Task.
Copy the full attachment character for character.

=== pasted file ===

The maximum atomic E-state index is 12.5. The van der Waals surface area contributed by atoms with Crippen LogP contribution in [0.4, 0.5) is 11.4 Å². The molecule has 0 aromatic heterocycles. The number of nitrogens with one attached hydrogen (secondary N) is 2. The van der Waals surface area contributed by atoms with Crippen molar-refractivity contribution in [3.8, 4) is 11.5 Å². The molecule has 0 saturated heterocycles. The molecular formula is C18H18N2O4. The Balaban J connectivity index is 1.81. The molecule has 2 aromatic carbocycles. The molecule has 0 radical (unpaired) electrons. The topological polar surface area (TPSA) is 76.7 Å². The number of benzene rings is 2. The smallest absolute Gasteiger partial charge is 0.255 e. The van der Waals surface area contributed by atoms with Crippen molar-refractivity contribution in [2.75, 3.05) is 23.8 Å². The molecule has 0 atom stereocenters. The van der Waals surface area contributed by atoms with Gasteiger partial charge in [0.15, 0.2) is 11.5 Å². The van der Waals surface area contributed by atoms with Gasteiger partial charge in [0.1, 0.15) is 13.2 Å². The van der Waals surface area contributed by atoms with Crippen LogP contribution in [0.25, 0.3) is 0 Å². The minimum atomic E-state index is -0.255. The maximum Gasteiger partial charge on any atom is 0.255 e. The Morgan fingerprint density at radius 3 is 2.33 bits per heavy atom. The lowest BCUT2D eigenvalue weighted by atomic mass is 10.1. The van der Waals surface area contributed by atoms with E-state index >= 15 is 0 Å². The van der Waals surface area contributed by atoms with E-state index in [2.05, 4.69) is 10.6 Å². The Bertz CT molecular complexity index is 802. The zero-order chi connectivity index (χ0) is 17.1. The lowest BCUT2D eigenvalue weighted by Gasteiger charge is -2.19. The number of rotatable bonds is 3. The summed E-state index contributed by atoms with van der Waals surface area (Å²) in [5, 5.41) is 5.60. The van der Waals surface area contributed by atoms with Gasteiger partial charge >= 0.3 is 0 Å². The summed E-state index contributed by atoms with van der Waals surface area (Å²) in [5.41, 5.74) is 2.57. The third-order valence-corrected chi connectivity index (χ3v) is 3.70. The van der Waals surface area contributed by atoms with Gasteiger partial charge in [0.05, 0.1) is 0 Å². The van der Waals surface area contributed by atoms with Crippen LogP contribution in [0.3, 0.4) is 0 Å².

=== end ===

The maximum atomic E-state index is 12.5. The van der Waals surface area contributed by atoms with Crippen LogP contribution in [0.4, 0.5) is 11.4 Å². The molecule has 0 aromatic heterocycles. The number of nitrogens with one attached hydrogen (secondary N) is 2. The van der Waals surface area contributed by atoms with Crippen molar-refractivity contribution in [3.8, 4) is 11.5 Å². The molecule has 0 saturated heterocycles. The molecular formula is C18H18N2O4. The Balaban J connectivity index is 1.81. The molecule has 2 aromatic carbocycles. The molecule has 0 radical (unpaired) electrons. The topological polar surface area (TPSA) is 76.7 Å². The number of benzene rings is 2. The smallest absolute Gasteiger partial charge is 0.255 e. The van der Waals surface area contributed by atoms with Crippen molar-refractivity contribution in [2.75, 3.05) is 23.8 Å². The molecule has 0 atom stereocenters. The van der Waals surface area contributed by atoms with Gasteiger partial charge in [0.15, 0.2) is 11.5 Å². The van der Waals surface area contributed by atoms with Gasteiger partial charge in [0.1, 0.15) is 13.2 Å². The van der Waals surface area contributed by atoms with Crippen LogP contribution in [0.25, 0.3) is 0 Å². The minimum atomic E-state index is -0.255. The maximum Gasteiger partial charge on any atom is 0.255 e. The Morgan fingerprint density at radius 3 is 2.33 bits per heavy atom. The lowest BCUT2D eigenvalue weighted by atomic mass is 10.1. The van der Waals surface area contributed by atoms with E-state index >= 15 is 0 Å². The van der Waals surface area contributed by atoms with E-state index in [2.05, 4.69) is 10.6 Å². The Bertz CT molecular complexity index is 802. The zero-order chi connectivity index (χ0) is 17.1. The lowest BCUT2D eigenvalue weighted by Gasteiger charge is -2.19. The number of rotatable bonds is 3. The summed E-state index contributed by atoms with van der Waals surface area (Å²) in [5, 5.41) is 5.60. The van der Waals surface area contributed by atoms with Gasteiger partial charge >= 0.3 is 0 Å². The summed E-state index contributed by atoms with van der Waals surface area (Å²) in [5.41, 5.74) is 2.57. The third-order valence-corrected chi connectivity index (χ3v) is 3.70. The van der Waals surface area contributed by atoms with Gasteiger partial charge in [0.05, 0.1) is 0 Å². The van der Waals surface area contributed by atoms with Crippen LogP contribution in [0.3, 0.4) is 0 Å².